A Chat with a Stranger
I was at Starbucks the other day, and there was an old man in line behind me. He leaned forward and said, “Nice day out.” I turned my head and said, “Ya, looks like it’s going to be.” He started talking to me about this and that, and I ended up standing there, talking to him until my chai latte was ready. When it was ready, I grabbed it, told the old man to have a nice day and he said “It was nice talking to you, dear. Take care.”
I left Starbucks feeling happier than usual. This old man and his pleasant small talk really put me in a good mood. I drove out of the parking lot and waved a car to go ahead, even though it was clearly my turn. When I was out running my errands, I held the door for people and smiled as they walked through. I had a little more patience with my kids. All because of the small talk I made with the old man at Starbucks. It got me thinking.
This man grew up in a time when you would walk down the street, make eye contact with the people you passed, and smile or say hello. You would greet your butcher by name and ask him what was fresh. You sat on your front porch in the hopes of seeing your neighbours so you could say hello and ask how little Johnny made out at his soccer game, or ask how your neighbours ailing mother was doing. He grew up in a time where it was common place to strike up a conversation while waiting in line at the bank. Everyone knew everyone’s business, not because they were nosey, but because they cared. People genuinely cared about other people.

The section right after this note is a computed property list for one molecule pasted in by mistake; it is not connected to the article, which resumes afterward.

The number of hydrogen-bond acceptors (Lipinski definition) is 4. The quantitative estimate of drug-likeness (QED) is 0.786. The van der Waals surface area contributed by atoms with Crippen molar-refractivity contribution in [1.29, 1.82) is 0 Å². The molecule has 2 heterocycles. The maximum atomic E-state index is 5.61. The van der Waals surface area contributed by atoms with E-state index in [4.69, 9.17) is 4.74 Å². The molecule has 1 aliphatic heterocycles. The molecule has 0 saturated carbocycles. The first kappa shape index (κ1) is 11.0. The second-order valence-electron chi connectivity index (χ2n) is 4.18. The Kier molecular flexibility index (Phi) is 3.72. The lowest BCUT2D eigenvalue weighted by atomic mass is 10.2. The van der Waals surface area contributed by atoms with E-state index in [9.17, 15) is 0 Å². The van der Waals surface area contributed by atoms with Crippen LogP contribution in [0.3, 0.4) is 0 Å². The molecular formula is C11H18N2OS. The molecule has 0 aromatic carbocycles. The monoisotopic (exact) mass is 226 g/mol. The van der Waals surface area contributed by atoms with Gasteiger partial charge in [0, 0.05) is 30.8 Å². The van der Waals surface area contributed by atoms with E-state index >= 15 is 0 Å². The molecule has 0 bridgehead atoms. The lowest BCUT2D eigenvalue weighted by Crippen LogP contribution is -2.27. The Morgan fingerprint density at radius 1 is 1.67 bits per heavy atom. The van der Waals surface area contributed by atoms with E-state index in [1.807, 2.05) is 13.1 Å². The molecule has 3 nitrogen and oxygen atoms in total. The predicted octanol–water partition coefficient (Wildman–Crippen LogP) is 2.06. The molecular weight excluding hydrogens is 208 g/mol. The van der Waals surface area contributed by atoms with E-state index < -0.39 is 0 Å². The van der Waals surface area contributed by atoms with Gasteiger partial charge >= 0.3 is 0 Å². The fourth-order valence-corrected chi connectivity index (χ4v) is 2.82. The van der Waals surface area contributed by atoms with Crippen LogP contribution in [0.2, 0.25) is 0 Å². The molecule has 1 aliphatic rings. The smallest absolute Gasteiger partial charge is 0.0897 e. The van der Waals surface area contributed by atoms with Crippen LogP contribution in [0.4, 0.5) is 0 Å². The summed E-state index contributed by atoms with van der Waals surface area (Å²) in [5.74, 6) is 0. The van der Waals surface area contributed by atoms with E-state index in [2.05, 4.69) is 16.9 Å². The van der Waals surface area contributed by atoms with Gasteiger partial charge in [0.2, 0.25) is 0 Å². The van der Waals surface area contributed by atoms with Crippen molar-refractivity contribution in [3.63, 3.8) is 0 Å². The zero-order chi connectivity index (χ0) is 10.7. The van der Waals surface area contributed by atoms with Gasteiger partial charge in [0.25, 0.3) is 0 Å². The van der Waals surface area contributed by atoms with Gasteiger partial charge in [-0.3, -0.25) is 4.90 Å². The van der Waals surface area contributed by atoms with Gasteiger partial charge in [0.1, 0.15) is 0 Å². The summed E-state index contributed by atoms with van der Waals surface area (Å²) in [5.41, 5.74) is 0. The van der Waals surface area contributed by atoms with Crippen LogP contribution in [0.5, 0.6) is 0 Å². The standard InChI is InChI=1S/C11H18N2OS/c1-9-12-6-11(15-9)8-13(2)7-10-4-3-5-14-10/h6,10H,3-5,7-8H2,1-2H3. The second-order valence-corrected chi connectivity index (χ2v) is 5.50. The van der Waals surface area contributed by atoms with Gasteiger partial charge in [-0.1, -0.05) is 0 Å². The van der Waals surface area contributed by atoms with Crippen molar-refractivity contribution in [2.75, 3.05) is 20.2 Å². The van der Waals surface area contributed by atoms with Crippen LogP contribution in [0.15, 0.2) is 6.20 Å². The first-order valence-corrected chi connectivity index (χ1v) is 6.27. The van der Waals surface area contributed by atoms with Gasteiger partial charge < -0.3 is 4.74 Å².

Today we don’t make eye contact with the people we pass on the street because our heads are buried in our smartphones. We walk past them as if we didn’t even see them. We don’t greet our butcher by name because we don’t know his name. We rush from our car into the house, therefore we don’t know our neighbours. We do notice that they haven’t cut their grass or brought in their blue bins. And we are quick to point out our neighbours house-keeping flaws to our friends. We don’t strike up a conversation at the bank because we are doing our banking online or at the drive-thru window. We still know each other’s business, not because we care, but because it showed up on our twitter and Facebook feed. We’ve stopped talking to strangers on the street, and started fighting with strangers on the internet.
I think we’re all so busy trying to get to the next place, run the next errand, get to the next meeting, that we never realize or enjoy where we are. I, too, am guilty of this. I was in a rush that day at Starbucks and didn’t think I had time to make small talk with a stranger. But, it changed my whole day. Put me in a great mood that lasted. Imagine if we all had come in contact with that old man that day. If we all had taken a bit of time to talk to a stranger, open a door, wave someone on while driving. How different would that day have been? The small talk the old man and I made that day was mostly centered around the tragic shooting in Ottawa in October. Maybe we’d all be nicer to one another if we started talking to strangers.
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